I arrived there not knowing anyone, not speaking the language and without any knowledge of building wells. I was very fortunate in meeting the local General Manager of Pro-Air, one of the largest water supply NGO’s in Indonesia with huge projects in Sumba. They gave me blue print plans for building wells, seconded their chief engineer to me for two months as he was retiring, gave me an additional $1,500 and put me on a water supply course to learn how to teach the villager how to dig and create solid wells.

What drove you to start Solemen?

Robert: Following completion of the water wells project, Shelley and I visited Shanghai on holiday. One of my friends, a UK film director, was walking around China without shoes to raise money to build libraries for poor children.

I was very inspired by this and on returning home to Bali, I took off my shoes and felt determined to start a charity. I declared I would remain barefoot until I’d raised $1million for the poor and disadvantaged in Bali.

I asked a fellow Rotarian who was also a Hindu priest and a leader of the Democratic ruling party in Bali to create a charity for me, and for him to be president of the charity. Mangku Made Ariawan is still our President.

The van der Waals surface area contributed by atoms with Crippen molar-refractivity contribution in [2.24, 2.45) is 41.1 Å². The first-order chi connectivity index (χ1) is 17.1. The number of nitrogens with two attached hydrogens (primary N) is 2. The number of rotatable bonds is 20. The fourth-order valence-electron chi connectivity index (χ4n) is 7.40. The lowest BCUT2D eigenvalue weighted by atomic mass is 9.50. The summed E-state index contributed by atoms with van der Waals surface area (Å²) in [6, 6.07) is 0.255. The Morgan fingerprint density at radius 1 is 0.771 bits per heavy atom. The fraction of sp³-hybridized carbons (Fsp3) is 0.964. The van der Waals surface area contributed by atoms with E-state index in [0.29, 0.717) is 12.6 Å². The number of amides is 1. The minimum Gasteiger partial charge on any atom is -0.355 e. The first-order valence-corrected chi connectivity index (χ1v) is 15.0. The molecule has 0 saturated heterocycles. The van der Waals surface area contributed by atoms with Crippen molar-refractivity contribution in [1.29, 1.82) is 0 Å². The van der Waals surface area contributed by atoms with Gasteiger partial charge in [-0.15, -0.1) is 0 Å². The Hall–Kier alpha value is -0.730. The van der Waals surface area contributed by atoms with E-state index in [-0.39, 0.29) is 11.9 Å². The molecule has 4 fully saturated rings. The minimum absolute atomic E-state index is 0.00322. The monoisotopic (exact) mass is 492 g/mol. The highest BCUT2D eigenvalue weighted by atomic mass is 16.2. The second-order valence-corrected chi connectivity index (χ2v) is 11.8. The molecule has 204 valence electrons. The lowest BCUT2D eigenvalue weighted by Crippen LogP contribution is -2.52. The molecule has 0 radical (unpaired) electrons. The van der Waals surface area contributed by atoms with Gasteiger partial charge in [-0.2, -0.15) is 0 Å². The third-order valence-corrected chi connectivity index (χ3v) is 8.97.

Yayasan Solemen Indonesia (Solemen Foundation) was formed in October 2010. I decided first to try and build credibility for the charity and myself before attempting to fundraise. So I arranged a barefoot 535 km walk around Bali. Four of us met up every few days with a doctor and two nurses so we could distribute supplements and give health checks and presentations to children who had never seen a doctor before.

What motivates you day-in day-out to care so much for these people?

Robert: I have enjoyed a very full and interesting life travelling all over the world with many robert-epstone_solemen_indonesia1adventures. Now in my sixties I feel so very grateful each day, after having created the opportunity to be in a position to be able to give back to people so much less fortunate than myself and to be doing this full time.

I feel that having gratitude in life is extremely important. I love living life to the full, having
adventures, new experiences and pushing the boundaries but most of all,  I am so deeply thankful that I am able to make a real difference in the community where I am now living.